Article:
You would have noticed that I enjoy talking about innovation and in particular how future applications will evolve to affect the field of communication, and therefore our own area of expertise.
I am a great believer that we have firmly entered into a new era of communication standards, one in which our role as PR professional will change radically. Yes, of course, for a few more years we’ll still be making a few bucks following the old order, but what the last decade should have taught us is how quickly innovation makes its mark and how not being prepared is no longer an option. I would hazard to add that if we, the PR community, are prepared to embrace changes more vigorously and rapidly than other professions, thus becoming true trendsetters, we stand a better chance to survive and thrive than other disciplines in the 21st century, but it’s a big IF.
My view of the communication of the future is that it will hinge primarily on visual, rather than written communication. This change will initially be very gradual, but then increasingly more rapid, so much that in probably ten years from now we would look back at a blog like this like we now look at a Sumerian cuneiform tablet.
I am not alone at expressing this view and research carried out by the likes of 3M indicates quite clearly that human beings process visual communication much faster than text. But we all know this, at least instinctively. What has been happening is that only a few years ago it was much more difficult to communicate effectively visually at large scale. If you wanted to produce a film, for example, you needed huge resources in terms of people and money, and as an audience you could only follow the story while sitting down comfortably, preferably with a drink and some popcorn.
All this is changing quickly. Just look at your smartphone, and if you don’t have one then you shouldn’t read this blog! But there is much more in store. A few months ago I wrote another blog on Augmented reality (i.e. Google Glasses) expressing a somewhat sceptical view of this application. Well, I am going to eat my words now. Google Glasses are now in an advanced stage of development and in fact even Microsoft is rushing to file patents for similar devices. Of course the concept changed somewhat from the first prototype (the one that made me think it was impractical) as in its current format the glasses streams information only through a very narrow area of your field of vision (like the attached image from Google+). Now, just think if millions of people started using this application (not at all inconceivable). Do you really assume that you will be able to produce reams of text for this kind of audience to glance at in this format? I don’t think so. So you will have to project concepts and snippets of information even more cleverly than you may be doing now.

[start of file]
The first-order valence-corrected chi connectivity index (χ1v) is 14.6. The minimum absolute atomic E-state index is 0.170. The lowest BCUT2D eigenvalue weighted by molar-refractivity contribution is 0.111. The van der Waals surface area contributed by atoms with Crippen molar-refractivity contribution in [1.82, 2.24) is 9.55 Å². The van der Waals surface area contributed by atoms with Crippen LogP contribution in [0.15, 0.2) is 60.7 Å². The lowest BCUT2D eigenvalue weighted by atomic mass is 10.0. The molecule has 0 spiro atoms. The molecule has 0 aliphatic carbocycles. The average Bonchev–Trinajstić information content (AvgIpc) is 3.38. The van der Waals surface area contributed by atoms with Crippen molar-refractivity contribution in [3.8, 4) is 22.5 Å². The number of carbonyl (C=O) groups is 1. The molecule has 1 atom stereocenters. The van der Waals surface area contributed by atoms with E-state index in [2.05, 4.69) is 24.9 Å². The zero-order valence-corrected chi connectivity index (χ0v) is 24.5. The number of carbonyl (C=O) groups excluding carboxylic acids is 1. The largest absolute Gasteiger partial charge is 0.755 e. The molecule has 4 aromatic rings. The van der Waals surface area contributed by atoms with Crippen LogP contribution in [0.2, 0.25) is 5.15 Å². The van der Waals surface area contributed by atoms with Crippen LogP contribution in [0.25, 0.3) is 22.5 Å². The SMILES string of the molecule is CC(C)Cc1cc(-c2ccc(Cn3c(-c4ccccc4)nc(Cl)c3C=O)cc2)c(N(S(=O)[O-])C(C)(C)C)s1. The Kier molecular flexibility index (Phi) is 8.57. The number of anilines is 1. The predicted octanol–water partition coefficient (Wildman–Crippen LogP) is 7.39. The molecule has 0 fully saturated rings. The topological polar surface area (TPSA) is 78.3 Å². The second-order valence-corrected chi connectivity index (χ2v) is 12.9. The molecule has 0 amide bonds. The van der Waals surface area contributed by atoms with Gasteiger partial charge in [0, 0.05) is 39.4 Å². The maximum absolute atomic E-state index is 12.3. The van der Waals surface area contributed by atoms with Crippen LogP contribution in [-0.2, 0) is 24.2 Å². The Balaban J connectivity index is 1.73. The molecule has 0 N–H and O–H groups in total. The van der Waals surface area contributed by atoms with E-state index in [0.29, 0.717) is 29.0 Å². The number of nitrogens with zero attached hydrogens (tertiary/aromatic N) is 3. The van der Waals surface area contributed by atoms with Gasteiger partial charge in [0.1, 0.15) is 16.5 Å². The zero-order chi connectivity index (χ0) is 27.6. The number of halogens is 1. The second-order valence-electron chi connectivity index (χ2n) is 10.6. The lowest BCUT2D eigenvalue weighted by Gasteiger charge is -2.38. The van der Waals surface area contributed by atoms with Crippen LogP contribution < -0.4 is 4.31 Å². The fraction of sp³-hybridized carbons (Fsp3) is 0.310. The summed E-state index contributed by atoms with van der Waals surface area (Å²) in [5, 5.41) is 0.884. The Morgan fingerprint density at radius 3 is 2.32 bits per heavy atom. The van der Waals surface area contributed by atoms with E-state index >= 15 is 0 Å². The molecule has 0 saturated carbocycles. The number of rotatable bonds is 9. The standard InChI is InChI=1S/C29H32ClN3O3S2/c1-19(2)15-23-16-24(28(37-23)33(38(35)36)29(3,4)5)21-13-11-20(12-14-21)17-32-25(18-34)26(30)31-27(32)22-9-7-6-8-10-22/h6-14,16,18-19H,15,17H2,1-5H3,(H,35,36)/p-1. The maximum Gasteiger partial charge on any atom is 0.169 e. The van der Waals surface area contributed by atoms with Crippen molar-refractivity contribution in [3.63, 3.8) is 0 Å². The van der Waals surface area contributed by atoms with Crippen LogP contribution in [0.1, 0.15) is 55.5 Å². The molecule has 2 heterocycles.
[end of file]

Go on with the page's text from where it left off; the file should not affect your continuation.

Obviously, we shall continue to produce written communications for a while longer, especially in more technical and legal practices, but the public at large will be swayed by the prospect of accessing the same information more quickly and through the latest visual means. This is happening already and there is ample evidence that very short written messages (i.e. microblogs) have a much larger influence on communication than conventional channels. Even Twitter feeds are increasingly more being backed up by visual imagery and data derived from feeds can also be turned into instant information, without the need for lengthy explanation, like the Twitter experiment carried out during Thanksgiving.
So what has this got to do with PR I can hear some of you muttering? Well, think of the impact that more use of visual communication is already making in our day to day activities and increase it exponentially, then when you have done that look at where you are now.
This leads me to another subject, which is the one of skills. I didn’t attend the recent conference on the future of PR organised by the PRCA, partly for financial as well as time constraints, but I followed some of the conversation and came across a blog from someone saying, more or less, that PR outsiders were somewhat less than welcome as they might dilute the profession. The reality is that the old guilds of the past are dead (except for those who like to dress up in gowns). They may have been a necessity when information didn’t flow freely, but in the current highly porous information environment, PR consultancies have already had to embrace skills that a few years ago were seen as firmly outside of their remits. Instinctively this may appear confusing and may put some people on the defensive, but this trend will continue unabated. Yes, this will lead to a semblance of chaos and even the perception of lack of direction, but let’s not forget that in Greek mythology Chaos was the first created being, the one from which everything else, including order, was subsequently created.